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Bali Yatra

Bali Yatra, a festival that commemorates the rich maritime history of Odisha is celebrated throughout the state. In the historic city of Cuttack, a week-long event is organised starting from the day of Kartika Purnima (full moon day in the month of Kartik i.e October-November).

Map of India highlighting the extent of the Kalinga Empire

Map of India highlighting the extent of the Kalinga Empire.

The Kalinga Empire (present-day Odisha) is known for its glorious maritime history. Due to the geographical location of Kalinga, this area saw the growth of ports as early as the 4th and the 5th century BC. Some of the famous ports, Tamralipti, Manikpatna, Chelitalo, Palur, Pithunda allowed India to connect with other countries via the sea. Soon, the Kalingas had trade links with Srilanka, Java, Borneo, Sumatra, Bali and Burma. Bali formed a part of the four islands that were collectively called the Suvarnadvipa, today known as Indonesia.

The Kalingas constructed large boats called the ‘Boitas’ and with the help of these, they traded with the Indonesian islands. These ships had copper hulls and could carry up to seven hundred men and animals aboard. Interestingly, the Bay of Bengal was once known as the Kalinga Sea as it was thronged by these ships. The dominance of the Kalingas over the sea routes can be understood from the fact that Kalidasa in his Raghuvamsa referred to the King of Kalinga as ‘The Lord of the Sea’.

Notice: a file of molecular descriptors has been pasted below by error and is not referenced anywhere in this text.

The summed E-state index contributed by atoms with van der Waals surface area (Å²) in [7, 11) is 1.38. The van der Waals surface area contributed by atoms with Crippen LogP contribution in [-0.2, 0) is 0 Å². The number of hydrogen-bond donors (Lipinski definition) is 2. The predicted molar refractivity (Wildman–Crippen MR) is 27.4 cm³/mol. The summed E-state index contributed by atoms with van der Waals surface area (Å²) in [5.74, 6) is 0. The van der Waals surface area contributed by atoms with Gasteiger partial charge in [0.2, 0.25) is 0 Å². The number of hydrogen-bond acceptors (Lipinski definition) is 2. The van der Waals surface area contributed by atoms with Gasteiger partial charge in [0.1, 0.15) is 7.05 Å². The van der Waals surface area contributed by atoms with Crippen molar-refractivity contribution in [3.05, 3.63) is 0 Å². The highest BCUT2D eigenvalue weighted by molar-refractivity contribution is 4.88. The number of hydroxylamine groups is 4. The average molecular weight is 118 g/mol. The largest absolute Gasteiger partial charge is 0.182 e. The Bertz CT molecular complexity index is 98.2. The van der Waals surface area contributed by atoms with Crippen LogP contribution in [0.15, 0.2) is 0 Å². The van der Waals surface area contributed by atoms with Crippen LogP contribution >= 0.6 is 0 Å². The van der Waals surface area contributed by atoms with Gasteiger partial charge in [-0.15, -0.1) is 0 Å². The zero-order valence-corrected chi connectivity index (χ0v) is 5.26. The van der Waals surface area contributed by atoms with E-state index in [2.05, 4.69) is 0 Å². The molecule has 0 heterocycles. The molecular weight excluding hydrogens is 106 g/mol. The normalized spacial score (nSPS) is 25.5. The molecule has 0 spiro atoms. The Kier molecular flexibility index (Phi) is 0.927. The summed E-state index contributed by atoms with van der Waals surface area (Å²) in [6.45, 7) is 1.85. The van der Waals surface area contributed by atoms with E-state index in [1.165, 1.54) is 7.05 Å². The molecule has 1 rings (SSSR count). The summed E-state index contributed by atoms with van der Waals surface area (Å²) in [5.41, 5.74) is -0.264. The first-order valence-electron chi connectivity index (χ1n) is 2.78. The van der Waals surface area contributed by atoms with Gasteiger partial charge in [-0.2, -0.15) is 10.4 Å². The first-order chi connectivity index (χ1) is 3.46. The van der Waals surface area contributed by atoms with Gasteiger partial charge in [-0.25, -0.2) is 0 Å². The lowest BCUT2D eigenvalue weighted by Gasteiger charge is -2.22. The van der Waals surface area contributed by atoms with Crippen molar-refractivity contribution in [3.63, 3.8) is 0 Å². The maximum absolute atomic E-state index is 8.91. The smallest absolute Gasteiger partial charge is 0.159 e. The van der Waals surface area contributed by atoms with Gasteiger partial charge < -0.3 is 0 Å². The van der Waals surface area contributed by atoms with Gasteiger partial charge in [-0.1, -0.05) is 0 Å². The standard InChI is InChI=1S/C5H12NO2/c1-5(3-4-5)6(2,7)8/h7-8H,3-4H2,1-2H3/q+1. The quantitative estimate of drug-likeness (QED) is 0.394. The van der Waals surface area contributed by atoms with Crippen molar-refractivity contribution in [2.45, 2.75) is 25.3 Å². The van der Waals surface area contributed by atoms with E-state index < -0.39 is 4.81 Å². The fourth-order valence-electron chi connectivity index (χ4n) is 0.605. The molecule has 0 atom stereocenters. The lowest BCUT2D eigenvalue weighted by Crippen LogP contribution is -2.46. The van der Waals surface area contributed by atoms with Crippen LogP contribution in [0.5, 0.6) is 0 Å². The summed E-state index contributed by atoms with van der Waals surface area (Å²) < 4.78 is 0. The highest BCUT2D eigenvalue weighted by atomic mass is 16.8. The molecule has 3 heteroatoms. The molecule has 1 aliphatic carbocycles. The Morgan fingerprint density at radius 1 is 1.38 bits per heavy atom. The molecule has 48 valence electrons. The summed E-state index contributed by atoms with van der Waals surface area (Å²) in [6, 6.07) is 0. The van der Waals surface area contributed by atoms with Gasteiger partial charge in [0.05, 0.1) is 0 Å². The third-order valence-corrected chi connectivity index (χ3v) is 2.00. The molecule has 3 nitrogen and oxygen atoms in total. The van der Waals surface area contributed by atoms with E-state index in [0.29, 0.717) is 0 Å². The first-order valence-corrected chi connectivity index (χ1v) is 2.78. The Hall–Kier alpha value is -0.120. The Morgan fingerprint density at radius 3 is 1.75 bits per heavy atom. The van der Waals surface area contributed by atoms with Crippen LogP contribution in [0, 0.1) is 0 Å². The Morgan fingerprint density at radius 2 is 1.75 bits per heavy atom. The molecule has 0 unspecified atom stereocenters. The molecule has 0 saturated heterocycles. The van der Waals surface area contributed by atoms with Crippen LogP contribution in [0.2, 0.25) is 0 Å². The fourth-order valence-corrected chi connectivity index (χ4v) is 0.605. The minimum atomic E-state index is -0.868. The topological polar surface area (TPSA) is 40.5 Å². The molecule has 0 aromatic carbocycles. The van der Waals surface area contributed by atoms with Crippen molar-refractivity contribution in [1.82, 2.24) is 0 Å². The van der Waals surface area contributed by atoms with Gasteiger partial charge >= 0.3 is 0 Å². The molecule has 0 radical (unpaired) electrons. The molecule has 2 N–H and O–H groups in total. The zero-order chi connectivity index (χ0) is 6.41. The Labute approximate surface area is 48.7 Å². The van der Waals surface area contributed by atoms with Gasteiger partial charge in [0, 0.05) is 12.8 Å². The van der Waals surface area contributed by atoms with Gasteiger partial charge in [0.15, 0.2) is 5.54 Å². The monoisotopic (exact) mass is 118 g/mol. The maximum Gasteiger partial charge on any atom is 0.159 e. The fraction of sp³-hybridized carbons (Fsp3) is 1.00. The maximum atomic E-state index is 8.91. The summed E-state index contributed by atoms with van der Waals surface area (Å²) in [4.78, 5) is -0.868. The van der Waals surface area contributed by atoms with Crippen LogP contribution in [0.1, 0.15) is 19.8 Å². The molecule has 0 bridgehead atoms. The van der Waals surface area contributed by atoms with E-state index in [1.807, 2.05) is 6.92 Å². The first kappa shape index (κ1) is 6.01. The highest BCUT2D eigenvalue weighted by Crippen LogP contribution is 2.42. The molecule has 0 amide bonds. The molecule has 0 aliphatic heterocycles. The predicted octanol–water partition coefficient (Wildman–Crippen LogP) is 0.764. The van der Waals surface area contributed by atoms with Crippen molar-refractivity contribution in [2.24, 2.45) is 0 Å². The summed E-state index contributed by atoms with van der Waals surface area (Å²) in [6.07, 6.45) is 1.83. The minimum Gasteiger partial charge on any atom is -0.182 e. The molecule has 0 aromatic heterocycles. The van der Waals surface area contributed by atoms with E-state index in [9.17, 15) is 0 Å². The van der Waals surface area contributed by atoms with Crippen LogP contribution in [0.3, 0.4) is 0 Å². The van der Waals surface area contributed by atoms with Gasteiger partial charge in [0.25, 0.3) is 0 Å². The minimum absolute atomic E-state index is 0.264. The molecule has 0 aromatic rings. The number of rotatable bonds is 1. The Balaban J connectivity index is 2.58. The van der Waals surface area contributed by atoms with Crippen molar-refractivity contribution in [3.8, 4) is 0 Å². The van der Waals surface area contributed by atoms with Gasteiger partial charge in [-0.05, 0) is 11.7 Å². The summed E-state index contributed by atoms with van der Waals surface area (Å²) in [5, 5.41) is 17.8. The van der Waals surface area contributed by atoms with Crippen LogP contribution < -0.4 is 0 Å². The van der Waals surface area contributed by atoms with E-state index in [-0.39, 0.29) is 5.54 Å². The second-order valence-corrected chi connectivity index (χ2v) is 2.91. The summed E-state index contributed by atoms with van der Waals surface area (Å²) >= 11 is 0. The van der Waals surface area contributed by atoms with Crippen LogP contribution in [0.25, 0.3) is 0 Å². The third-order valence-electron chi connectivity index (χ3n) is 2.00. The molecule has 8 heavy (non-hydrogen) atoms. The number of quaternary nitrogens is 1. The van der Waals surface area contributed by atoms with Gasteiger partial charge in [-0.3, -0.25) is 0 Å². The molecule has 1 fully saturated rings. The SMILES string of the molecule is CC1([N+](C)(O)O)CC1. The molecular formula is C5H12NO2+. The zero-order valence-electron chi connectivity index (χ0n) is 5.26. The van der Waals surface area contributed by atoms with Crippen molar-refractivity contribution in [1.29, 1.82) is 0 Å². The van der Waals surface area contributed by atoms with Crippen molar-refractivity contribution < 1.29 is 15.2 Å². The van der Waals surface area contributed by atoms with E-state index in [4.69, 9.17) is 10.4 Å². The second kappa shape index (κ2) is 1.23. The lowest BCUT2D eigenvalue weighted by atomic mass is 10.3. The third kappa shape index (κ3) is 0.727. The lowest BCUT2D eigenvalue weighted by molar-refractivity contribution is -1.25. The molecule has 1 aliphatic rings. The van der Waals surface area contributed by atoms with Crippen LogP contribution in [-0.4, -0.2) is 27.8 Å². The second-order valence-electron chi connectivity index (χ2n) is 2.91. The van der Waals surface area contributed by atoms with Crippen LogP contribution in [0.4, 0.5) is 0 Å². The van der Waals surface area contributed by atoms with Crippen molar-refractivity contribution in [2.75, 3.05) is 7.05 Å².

Map of the sea routes of the Kalinga Empire.

Map of the sea routes of the Kalinga Empire.

The Kalingas frequently traded with the island of Bali. The trade-in commodities also led to the interchange of ideas and beliefs. Odia merchants formed settlements in Bali and influenced its culture and ethics. This led to the growth of Hinduism in the region. Hinduism blended well with the Balinese concepts and even today, ‘Balinese Hinduism’ is practised by a majority of their population. They worship various Hindu Gods such as Shiva, Vishnu, Ganesha and Brahma. Shiva was considered to be the presiding deity and believed to be the elder brother of Buddha.

Boats made of banana leaves with lighted candles

Boats made of banana leaves with lighted candles.

As a result of these influences, the Balinese also celebrate Hindu Festivals such as Shivaratri, Durga Pooja and Saraswati Pooja. Interestingly, the ‘Masakapan ke Tukad’ festival celebrated in Bali is similar to the Bali Yatra festival in Odisha. Both festivals are celebrated in the memory of their maritime ancestors.

The term Bali Yatra literally means ‘Voyage to Bali’. Every year Kartika Purnima marks the day that the seafaring traders departed for the Indonesian islands. For this festival, people of Odisha gather in large numbers in colourful attire to celebrate their glorious maritime history. The celebration features grand fairs, elaborate rides, food and dance. Indian women perform ‘Boita Bandana’, they make boats of paper or banana leaf (sholapith) with lighted lamps inside and float them down the Mahanadi as a part of the celebrations. The Bali Yatra celebrates the ingenuity and skill of those expert sailors who made Kalinga, one of the most prosperous empires of its time.

Bali Yatra celebration in Cuttack

Bali Yatra celebration in Cuttack.